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Daughter Sues Driver of Coal Truck Who Struck, Killed Her Paramedic Mother

LEXINGTON, Ky. -- The teenage daughter of a paramedic who was killed in a freak accident last month has filed a wrongful-death lawsuit against a coal truck driver and the company that owns the truck.

Olivia Dawn Burchett, 15, seeks millions of dollars in damages from Leslie Spence of Tomahawk and M&R Trucking Inc. of Salyersville, Ky.

Christa Burchett, 33, had responded to a minor crash on U.S. 460 in Johnson County shortly after 9 a.m. Jan. 22, state police said. The driver, Erica Brown, 24, had been unhurt, but she was 11 weeks pregnant and wanted someone to check on her unborn child.

As Burchett was helping Brown on the shoulder of the road, Spence's truck slid on the icy road, hit two other vehicles and then plowed into Brown and Burchett. Brown was killed on impact; Burchett died about an hour later.

The lawsuit claims that M&R was in violation of certain inspection and maintenance standards for Spence's truck.

According to the lawsuit, Kentucky Vehicle Enforcement officers cited M&R after the crash for failing to ensure that the tractor-trailer had been properly inspected and maintained.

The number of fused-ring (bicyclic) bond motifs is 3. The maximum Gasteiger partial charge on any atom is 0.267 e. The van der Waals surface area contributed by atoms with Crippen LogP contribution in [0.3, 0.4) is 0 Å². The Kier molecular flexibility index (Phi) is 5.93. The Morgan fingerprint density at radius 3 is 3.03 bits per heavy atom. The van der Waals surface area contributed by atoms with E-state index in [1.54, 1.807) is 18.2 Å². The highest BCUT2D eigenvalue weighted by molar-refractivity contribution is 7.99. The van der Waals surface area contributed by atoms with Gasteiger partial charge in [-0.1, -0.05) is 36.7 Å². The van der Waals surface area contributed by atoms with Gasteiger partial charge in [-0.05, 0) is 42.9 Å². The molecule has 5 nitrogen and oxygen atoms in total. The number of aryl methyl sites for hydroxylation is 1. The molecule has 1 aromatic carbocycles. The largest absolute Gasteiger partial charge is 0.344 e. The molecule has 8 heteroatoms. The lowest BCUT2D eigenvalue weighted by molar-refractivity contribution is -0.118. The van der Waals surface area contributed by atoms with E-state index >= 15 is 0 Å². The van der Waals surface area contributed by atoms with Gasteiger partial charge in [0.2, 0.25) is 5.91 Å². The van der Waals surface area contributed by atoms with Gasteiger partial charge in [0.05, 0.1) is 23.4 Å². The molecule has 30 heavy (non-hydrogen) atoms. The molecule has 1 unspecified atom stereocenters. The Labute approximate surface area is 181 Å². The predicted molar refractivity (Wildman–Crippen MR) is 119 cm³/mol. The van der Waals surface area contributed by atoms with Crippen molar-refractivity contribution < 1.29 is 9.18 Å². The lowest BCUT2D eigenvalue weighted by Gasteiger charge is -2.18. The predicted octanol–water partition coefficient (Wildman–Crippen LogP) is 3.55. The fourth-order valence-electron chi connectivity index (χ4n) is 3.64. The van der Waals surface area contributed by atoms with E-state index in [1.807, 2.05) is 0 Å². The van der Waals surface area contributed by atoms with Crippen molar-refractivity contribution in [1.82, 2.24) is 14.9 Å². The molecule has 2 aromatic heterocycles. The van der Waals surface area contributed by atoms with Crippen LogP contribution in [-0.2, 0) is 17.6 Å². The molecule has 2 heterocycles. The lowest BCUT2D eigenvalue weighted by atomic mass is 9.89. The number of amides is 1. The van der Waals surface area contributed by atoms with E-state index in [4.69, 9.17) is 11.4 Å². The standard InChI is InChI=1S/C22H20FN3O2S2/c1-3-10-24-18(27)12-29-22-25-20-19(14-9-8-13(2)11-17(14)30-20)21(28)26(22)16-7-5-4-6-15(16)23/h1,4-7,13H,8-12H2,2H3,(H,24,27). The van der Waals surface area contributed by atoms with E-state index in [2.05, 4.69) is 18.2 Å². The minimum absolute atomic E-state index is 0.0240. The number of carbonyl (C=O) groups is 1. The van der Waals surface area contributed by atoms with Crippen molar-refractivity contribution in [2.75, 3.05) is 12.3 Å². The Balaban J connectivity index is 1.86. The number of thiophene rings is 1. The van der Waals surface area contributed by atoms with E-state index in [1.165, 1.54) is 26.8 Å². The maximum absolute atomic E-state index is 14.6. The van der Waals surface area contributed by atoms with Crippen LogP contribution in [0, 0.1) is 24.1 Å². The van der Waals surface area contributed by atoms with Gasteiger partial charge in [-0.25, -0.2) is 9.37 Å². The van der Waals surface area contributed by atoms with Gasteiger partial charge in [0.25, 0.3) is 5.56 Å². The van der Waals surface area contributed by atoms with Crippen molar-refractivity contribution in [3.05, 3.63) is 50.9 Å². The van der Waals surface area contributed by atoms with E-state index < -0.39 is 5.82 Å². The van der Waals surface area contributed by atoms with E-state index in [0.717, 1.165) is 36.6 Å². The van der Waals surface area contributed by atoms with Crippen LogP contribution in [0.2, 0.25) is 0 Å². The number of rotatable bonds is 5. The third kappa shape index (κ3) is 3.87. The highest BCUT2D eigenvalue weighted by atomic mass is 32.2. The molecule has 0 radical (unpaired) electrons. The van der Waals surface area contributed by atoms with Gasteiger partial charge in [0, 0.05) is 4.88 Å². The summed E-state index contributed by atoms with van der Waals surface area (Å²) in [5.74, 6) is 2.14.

The lawsuit did not specifically describe those alleged violations, but Olivia Burchett's attorney, John W. Kirk of Paintsville, said in an interview that the problems involve the truck's brakes and steering.

Kirk declined to elaborate and said he is waiting for vehicle enforcement officers to complete their investigation.

Authorities said on the day of the crash that the truck was not overweight.

The lawsuit also alleges that Spence was driving the coal truck too fast for the icy conditions.

"Had the truck been going in first gear, as slow as it should have been going, this would not have happened," Kirk said.

Spence and Maxine Hunley, the owners of M&R, could not immediately be reached for comment.

Because Olivia Burchett is a juvenile, she has filed the suit through her father, Clifford Burchett. The Burchetts were divorced.

Olivia is seeking a jury trial and punitive damages of at least $10 million, as well as funeral expenses and attorneys' fees.

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